As much as I would like to tell you that the same will happen here if we all truly embrace the idea that the church is made up within us. However, I’m just not privy to God’s plans.
I can make several informed opinions if we do though. First, God will bless us with increased faith as we more fully grasp what the church is to be and that we all have a part, or function, in its growth. I believe that we will grow in our trust of God as we take to heart the things that make up a vibrant church.
Although I cannot say that God will add to our numbers on a daily basis, I am confident in the Almighty’s plan to deepen the faith of all of us and that as we come to trust the promises of God with greater certainty, each of us will grow in our love of God and our willingness to share that love with all the world around us. Amen.
Inclusion. Certainly a word we hear frequently of late (and that is a very good thing!) For a person professing to follow the teachings of Jesus Christ, being inclusive ought to be second nature. Sadly, what ought and what is are many times not the same
There is no place where it is proper to exclude anyone simply because of skin color, gender identity or any of the other social, religious, economic, etc. labels that get thrown around. What many consider as ‘being different’ is often someone living in a way that we are not accustomed to. Being inclusive means to drop the idea that different equals bad.
The Lord Jesus taught frequently about being inclusive, which tells me that this struggle is not a new one. Whether we want to admit it or not, most of us are most comfortable when around others who look, act and believe as we do.
What blessings we miss out when we throw up those types of walls. We waste our precious time and energy if we spend it trying to protect what we have from ‘outsiders.’ Likewise, we cut ourselves off from the opportunity to share life with various groups of people who might very well have invaluable lessons and experiences to share with us. From the personal perspective of a parent of a child who is a member of the LBGTQ community, I can tell you God has poured forth abundant blessings on the relationships my wife and I have made here. That’s not to say we have done anything special, except maybe to be non-judgmentally inclusive.
Jesus’ instructions for life are quite clear: Love your neighbor. Period. There is no place for judging or trying to change someone. To love means to listen and to always advocate for justice. It is to seek means of communication, not for disparaging thoughts or words.
While are thoughts are turned toward inclusion today, please remember that you are included too! We need to set aside our tendency to see things in an us v. them mentality. Being inclusive is to put those types of thoughts away, for good.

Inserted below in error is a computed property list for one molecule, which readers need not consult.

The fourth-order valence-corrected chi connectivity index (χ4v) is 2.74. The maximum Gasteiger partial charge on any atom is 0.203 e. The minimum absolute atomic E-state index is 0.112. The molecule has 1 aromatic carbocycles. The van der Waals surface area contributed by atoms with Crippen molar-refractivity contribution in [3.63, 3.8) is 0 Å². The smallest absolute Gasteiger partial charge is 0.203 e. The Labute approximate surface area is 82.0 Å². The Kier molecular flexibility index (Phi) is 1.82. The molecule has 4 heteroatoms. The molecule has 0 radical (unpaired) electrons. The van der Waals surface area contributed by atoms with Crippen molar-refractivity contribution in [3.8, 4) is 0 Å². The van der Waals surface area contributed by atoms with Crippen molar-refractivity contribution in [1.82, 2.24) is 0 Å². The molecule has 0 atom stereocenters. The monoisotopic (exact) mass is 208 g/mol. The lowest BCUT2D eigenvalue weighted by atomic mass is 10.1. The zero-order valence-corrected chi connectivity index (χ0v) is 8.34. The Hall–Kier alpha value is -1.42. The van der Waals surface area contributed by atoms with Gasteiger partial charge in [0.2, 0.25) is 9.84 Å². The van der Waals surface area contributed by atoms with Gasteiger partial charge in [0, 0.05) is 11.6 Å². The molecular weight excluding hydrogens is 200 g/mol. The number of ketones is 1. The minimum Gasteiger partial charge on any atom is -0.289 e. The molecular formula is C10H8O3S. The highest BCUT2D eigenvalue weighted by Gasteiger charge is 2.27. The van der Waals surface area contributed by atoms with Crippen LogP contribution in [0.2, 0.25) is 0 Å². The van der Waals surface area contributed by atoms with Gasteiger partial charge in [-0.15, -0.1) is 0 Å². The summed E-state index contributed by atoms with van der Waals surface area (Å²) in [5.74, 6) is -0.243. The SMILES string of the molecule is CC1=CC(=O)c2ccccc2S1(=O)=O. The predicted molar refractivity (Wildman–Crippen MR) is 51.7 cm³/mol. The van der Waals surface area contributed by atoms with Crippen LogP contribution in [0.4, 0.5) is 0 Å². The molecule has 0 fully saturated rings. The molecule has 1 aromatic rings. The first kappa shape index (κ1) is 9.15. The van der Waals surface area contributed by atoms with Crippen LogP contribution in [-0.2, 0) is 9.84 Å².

What helps me in this regard is taking to heart the words of inclusion Jesus spoke for everyone. In other words, from Jesus’ perspective we, that means all of us, simply are included. The Lord spoke in broad terms that were applicable to individuals.
For example, in Matthew’s gospel Jesus is quoted as saying, “Come to me, all you who are weary and burdened, and I will give you rest.” (Matthew 11:28 NIV). You need not be a bible scholar to understand what “all you” means: Everyone! Jesus invites us, all of us, individually, to come to Him and receive His blessing of rest and relief when the weight of the world gets too heavy. I love this. No prerequisites, no condition, no being a certain this or that, but rather come to Jesus, the One who loves you because you are you.
Yet the inclusion of God can take us even further. If we take the Lord up on His offer for peace and rest, He then as an assignment for us. An inclusive assignment. We are to take this awesome gift of His love and share with the world around us. “Therefore go and make disciples of all nations…” (Matthew 28:19a NIV).
Here is another case where all means all. I realize most of us are not going to be called to another nation to carry the message of God’s love, but that does not release us from our responsibility to doing so in our own context. We are to share God’s love with everyone with no excuse acceptable for exclusion. What that looks like and how we do this will vary from one person to the next, but the common bottom line is this: God’s love, His forgiveness and care are not to be restricted or withheld by us for any reason because God includes all!
God includes all. Period. Let’s include that in our personal lives as well!
I was talking about the hard-heartedness of the Pharisees in Jesus day as found in the 7th Chapter of the Gospel of Mark. They see the Lord’s disciples “eating with defiled hands,” meaning they were not washing them ceremonially as their rules decreed.
Jesus rebukes them telling them their hearts are not seeking God, but rather looking for praise, power and control over people as keepers of their burdensome list of rules and regulations.
All this made me think about my life; how I live it. What impressions do I give people in my everyday interactions with the world. I imagined my life as a house with various signs placed in the front yard. As I considered this, I wondered just what kinds of signs people might see.
I ask my listeners to join me in considering this. I asked: “Would the signs in front of the ‘house’ of your life say :“Keep Off!” Or “Go Away, you are not wanted here!” Maybe, “This is a place of judgment, and I am the judge.”